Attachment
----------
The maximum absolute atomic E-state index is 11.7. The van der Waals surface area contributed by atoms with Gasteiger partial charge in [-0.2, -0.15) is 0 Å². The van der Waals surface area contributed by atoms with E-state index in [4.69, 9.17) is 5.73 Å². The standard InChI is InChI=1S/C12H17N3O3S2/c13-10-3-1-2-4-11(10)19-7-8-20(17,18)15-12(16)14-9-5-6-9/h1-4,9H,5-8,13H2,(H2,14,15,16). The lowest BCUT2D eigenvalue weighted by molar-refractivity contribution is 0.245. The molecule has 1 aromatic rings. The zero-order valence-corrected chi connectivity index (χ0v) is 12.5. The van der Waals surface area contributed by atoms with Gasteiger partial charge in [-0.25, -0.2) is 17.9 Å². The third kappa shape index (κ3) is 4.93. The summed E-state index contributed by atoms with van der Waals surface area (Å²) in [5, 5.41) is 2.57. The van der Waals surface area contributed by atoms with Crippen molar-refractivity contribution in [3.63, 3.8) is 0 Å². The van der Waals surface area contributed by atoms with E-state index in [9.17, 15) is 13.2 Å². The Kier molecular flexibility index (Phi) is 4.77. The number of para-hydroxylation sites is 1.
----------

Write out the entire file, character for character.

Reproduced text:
The maximum absolute atomic E-state index is 11.7. The van der Waals surface area contributed by atoms with Gasteiger partial charge in [-0.2, -0.15) is 0 Å². The van der Waals surface area contributed by atoms with E-state index in [4.69, 9.17) is 5.73 Å². The standard InChI is InChI=1S/C12H17N3O3S2/c13-10-3-1-2-4-11(10)19-7-8-20(17,18)15-12(16)14-9-5-6-9/h1-4,9H,5-8,13H2,(H2,14,15,16). The lowest BCUT2D eigenvalue weighted by molar-refractivity contribution is 0.245. The molecule has 1 aromatic rings. The zero-order valence-corrected chi connectivity index (χ0v) is 12.5. The van der Waals surface area contributed by atoms with Gasteiger partial charge in [-0.25, -0.2) is 17.9 Å². The third kappa shape index (κ3) is 4.93. The summed E-state index contributed by atoms with van der Waals surface area (Å²) in [5, 5.41) is 2.57. The van der Waals surface area contributed by atoms with Crippen molar-refractivity contribution in [3.63, 3.8) is 0 Å². The van der Waals surface area contributed by atoms with E-state index in [9.17, 15) is 13.2 Å². The Kier molecular flexibility index (Phi) is 4.77. The number of para-hydroxylation sites is 1.